While providing advanced musical and instructional training, an MAT or MME program generally leads to only music-specific teaching positions. If you want a wider selection of job opportunities, consider earning a more generalized master's degree in music. This degree will still qualify you to teach music at a postsecondary institution, but it can also lead to other positions, like conductor, composer or music librarian, should you choose to shift career paths later in life. Additionally, if you already hold a bachelor's degree in music or music education and teacher certification, you will still be eligible for teaching positions at elementary and secondary schools.
PhD in Music Education
A doctoral degree in music education is generally intended for music teachers who already hold master's degrees, though you may find programs that admit you with only a bachelor's degree and allow you to combine your master's and PhD coursework into one curriculum. PhD programs in music education focus on research within the field, including gathering and analyzing information to come up with your own theories and spur progress in music education.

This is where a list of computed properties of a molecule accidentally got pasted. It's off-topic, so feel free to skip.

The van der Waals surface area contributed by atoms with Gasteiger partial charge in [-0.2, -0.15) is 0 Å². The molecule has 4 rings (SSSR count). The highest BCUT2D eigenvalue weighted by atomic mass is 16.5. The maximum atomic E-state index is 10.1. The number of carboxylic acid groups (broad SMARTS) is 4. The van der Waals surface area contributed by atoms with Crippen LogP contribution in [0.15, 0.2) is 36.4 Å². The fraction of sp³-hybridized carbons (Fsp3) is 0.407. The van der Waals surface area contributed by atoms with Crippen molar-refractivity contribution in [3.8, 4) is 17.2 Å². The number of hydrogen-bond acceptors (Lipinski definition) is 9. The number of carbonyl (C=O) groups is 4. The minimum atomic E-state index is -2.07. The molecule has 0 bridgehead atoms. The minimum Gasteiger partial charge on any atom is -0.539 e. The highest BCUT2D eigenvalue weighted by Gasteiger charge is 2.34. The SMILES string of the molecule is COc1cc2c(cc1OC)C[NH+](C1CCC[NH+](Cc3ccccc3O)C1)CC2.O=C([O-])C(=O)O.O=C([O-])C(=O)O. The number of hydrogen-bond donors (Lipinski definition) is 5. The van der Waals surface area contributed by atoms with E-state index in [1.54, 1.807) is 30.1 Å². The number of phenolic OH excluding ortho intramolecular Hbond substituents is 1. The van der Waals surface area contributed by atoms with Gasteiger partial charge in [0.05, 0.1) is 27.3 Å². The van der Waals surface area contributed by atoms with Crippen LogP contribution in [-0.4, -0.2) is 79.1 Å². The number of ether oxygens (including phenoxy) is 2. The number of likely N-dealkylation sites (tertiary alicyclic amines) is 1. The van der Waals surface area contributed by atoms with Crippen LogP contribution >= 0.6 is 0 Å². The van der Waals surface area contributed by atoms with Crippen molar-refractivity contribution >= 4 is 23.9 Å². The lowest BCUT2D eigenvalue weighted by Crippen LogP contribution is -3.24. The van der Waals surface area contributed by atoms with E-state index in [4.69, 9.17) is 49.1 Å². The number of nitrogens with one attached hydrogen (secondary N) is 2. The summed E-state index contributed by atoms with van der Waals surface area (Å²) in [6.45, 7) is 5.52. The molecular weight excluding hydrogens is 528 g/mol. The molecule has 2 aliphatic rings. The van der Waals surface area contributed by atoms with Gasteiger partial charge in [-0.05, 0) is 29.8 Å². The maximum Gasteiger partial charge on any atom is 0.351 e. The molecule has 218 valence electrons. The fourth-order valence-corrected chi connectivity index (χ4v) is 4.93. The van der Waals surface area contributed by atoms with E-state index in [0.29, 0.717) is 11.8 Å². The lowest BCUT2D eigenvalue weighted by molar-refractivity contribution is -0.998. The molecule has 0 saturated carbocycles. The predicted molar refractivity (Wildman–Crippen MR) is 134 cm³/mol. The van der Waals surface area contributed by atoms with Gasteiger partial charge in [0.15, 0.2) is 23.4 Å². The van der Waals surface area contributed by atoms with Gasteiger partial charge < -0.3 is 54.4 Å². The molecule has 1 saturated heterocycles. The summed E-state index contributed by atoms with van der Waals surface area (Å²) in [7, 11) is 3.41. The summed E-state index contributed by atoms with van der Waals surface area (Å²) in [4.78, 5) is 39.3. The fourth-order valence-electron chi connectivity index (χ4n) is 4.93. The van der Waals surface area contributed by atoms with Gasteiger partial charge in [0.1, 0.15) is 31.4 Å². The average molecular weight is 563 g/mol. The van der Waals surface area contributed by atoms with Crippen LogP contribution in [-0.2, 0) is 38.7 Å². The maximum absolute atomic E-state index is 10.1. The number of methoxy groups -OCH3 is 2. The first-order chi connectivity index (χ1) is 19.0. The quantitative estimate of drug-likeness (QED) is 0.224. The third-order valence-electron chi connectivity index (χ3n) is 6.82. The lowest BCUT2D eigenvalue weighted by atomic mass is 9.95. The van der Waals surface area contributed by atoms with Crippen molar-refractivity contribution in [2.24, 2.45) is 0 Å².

Pros and Cons
- Can qualify you for advanced teaching or administration positions with 4-year colleges and universities and 2-year colleges
- Allows you to specialize in specific aspects of music education
- Programs are research-intensive and can prepare you for publication in a journal
- May qualify you for tenure
- Admission process is strict, often requiring a master's degree, teacher certification and years of teaching experience
- Can require up to seven years of music-specific graduate education
- Highly specialized music education may only lead to a small selection of job types
Courses and Requirements
In a music education PhD program, your curriculum will be flexible and allow you to gear your studies toward your own area of interest. Many programs require you to choose an area in which to specialize, such as conducting, composition or performance. You can expect to take a minimum number of courses in your specialty in addition to more generalized courses, such as psychology in music education and topics in music theory.